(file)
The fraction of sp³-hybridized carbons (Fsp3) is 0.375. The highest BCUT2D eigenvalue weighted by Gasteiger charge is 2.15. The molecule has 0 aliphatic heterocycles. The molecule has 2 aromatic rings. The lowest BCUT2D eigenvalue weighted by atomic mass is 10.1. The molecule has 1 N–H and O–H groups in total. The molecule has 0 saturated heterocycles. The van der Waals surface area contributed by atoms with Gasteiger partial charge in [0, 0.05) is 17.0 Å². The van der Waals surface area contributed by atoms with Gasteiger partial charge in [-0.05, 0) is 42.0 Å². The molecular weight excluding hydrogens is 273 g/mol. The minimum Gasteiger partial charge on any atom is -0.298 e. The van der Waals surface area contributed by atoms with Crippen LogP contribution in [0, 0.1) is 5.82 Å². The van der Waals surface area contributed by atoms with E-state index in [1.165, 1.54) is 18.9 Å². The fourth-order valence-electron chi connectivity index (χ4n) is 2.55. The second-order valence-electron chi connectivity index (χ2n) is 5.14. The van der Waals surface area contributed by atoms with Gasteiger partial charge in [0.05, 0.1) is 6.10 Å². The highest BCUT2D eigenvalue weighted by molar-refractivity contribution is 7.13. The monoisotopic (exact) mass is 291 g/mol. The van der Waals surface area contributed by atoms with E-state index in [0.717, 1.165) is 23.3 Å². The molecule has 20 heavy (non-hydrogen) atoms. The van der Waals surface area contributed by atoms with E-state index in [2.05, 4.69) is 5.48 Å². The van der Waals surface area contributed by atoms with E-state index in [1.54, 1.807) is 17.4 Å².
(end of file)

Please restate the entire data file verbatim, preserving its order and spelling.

The fraction of sp³-hybridized carbons (Fsp3) is 0.375. The highest BCUT2D eigenvalue weighted by Gasteiger charge is 2.15. The molecule has 0 aliphatic heterocycles. The molecule has 2 aromatic rings. The lowest BCUT2D eigenvalue weighted by atomic mass is 10.1. The molecule has 1 N–H and O–H groups in total. The molecule has 0 saturated heterocycles. The van der Waals surface area contributed by atoms with Gasteiger partial charge in [0, 0.05) is 17.0 Å². The van der Waals surface area contributed by atoms with Gasteiger partial charge in [-0.05, 0) is 42.0 Å². The molecular weight excluding hydrogens is 273 g/mol. The minimum Gasteiger partial charge on any atom is -0.298 e. The van der Waals surface area contributed by atoms with Crippen LogP contribution in [0, 0.1) is 5.82 Å². The van der Waals surface area contributed by atoms with E-state index in [1.165, 1.54) is 18.9 Å². The fourth-order valence-electron chi connectivity index (χ4n) is 2.55. The second-order valence-electron chi connectivity index (χ2n) is 5.14. The van der Waals surface area contributed by atoms with Gasteiger partial charge in [0.05, 0.1) is 6.10 Å². The highest BCUT2D eigenvalue weighted by molar-refractivity contribution is 7.13. The monoisotopic (exact) mass is 291 g/mol. The van der Waals surface area contributed by atoms with E-state index in [0.717, 1.165) is 23.3 Å². The molecule has 20 heavy (non-hydrogen) atoms. The van der Waals surface area contributed by atoms with E-state index in [2.05, 4.69) is 5.48 Å². The van der Waals surface area contributed by atoms with E-state index in [1.54, 1.807) is 17.4 Å².